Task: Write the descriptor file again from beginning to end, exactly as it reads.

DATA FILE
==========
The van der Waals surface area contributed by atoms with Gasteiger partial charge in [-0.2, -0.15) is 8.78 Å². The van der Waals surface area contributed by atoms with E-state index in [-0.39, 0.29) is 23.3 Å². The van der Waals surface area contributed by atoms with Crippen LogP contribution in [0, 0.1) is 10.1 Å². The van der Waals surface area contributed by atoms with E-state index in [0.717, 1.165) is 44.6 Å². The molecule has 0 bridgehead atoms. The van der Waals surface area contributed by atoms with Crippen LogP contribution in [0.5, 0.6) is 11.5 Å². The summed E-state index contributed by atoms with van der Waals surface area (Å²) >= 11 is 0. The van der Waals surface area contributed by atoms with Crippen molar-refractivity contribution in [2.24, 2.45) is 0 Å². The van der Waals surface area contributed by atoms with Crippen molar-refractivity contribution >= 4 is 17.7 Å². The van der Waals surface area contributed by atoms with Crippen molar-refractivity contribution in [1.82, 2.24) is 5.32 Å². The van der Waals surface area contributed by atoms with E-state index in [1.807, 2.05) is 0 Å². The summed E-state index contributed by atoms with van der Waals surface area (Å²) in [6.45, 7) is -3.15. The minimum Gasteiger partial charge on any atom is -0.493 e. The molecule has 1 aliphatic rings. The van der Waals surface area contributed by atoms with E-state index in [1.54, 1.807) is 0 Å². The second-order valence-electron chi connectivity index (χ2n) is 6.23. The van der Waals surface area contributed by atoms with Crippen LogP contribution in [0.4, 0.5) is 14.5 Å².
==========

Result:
The van der Waals surface area contributed by atoms with Gasteiger partial charge in [-0.2, -0.15) is 8.78 Å². The van der Waals surface area contributed by atoms with E-state index in [-0.39, 0.29) is 23.3 Å². The van der Waals surface area contributed by atoms with Crippen LogP contribution in [0, 0.1) is 10.1 Å². The van der Waals surface area contributed by atoms with E-state index in [0.717, 1.165) is 44.6 Å². The molecule has 0 bridgehead atoms. The van der Waals surface area contributed by atoms with Crippen LogP contribution in [0.5, 0.6) is 11.5 Å². The summed E-state index contributed by atoms with van der Waals surface area (Å²) >= 11 is 0. The van der Waals surface area contributed by atoms with Crippen molar-refractivity contribution in [2.24, 2.45) is 0 Å². The van der Waals surface area contributed by atoms with Crippen molar-refractivity contribution >= 4 is 17.7 Å². The van der Waals surface area contributed by atoms with Crippen molar-refractivity contribution in [1.82, 2.24) is 5.32 Å². The van der Waals surface area contributed by atoms with E-state index in [1.807, 2.05) is 0 Å². The summed E-state index contributed by atoms with van der Waals surface area (Å²) in [6.45, 7) is -3.15. The minimum Gasteiger partial charge on any atom is -0.493 e. The molecule has 1 aliphatic rings. The van der Waals surface area contributed by atoms with E-state index in [1.54, 1.807) is 0 Å². The second-order valence-electron chi connectivity index (χ2n) is 6.23. The van der Waals surface area contributed by atoms with Crippen LogP contribution in [0.4, 0.5) is 14.5 Å².